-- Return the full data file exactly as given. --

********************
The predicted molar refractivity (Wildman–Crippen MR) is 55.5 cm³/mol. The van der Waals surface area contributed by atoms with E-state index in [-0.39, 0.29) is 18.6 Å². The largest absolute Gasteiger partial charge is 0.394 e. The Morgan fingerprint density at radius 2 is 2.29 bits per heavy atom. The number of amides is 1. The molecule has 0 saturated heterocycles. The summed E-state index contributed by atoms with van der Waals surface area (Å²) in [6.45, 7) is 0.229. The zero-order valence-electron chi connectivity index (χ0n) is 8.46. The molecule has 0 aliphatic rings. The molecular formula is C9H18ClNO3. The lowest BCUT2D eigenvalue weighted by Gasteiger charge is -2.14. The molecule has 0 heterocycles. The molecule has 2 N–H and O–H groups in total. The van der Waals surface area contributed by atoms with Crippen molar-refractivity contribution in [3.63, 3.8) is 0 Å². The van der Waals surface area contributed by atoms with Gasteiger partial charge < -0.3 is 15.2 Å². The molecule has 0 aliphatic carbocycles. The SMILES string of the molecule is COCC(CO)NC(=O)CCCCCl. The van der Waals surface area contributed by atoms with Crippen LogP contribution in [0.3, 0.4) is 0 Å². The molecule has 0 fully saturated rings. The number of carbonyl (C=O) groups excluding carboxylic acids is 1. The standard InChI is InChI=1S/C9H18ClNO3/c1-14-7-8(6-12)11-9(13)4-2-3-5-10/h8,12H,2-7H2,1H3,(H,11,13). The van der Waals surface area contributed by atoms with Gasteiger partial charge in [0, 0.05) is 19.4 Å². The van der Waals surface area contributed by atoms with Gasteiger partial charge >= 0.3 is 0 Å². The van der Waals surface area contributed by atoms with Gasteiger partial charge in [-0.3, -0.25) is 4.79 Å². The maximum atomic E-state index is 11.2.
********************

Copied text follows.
The predicted molar refractivity (Wildman–Crippen MR) is 55.5 cm³/mol. The van der Waals surface area contributed by atoms with E-state index in [-0.39, 0.29) is 18.6 Å². The largest absolute Gasteiger partial charge is 0.394 e. The Morgan fingerprint density at radius 2 is 2.29 bits per heavy atom. The number of amides is 1. The molecule has 0 saturated heterocycles. The summed E-state index contributed by atoms with van der Waals surface area (Å²) in [6.45, 7) is 0.229. The zero-order valence-electron chi connectivity index (χ0n) is 8.46. The molecule has 0 aliphatic rings. The molecular formula is C9H18ClNO3. The lowest BCUT2D eigenvalue weighted by Gasteiger charge is -2.14. The molecule has 0 heterocycles. The molecule has 2 N–H and O–H groups in total. The van der Waals surface area contributed by atoms with Crippen molar-refractivity contribution in [3.63, 3.8) is 0 Å². The van der Waals surface area contributed by atoms with Gasteiger partial charge < -0.3 is 15.2 Å². The molecule has 0 aliphatic carbocycles. The SMILES string of the molecule is COCC(CO)NC(=O)CCCCCl. The van der Waals surface area contributed by atoms with Crippen LogP contribution in [0.3, 0.4) is 0 Å². The molecule has 0 fully saturated rings. The number of carbonyl (C=O) groups excluding carboxylic acids is 1. The standard InChI is InChI=1S/C9H18ClNO3/c1-14-7-8(6-12)11-9(13)4-2-3-5-10/h8,12H,2-7H2,1H3,(H,11,13). The van der Waals surface area contributed by atoms with Gasteiger partial charge in [0, 0.05) is 19.4 Å². The van der Waals surface area contributed by atoms with Gasteiger partial charge >= 0.3 is 0 Å². The van der Waals surface area contributed by atoms with Gasteiger partial charge in [-0.3, -0.25) is 4.79 Å². The maximum atomic E-state index is 11.2.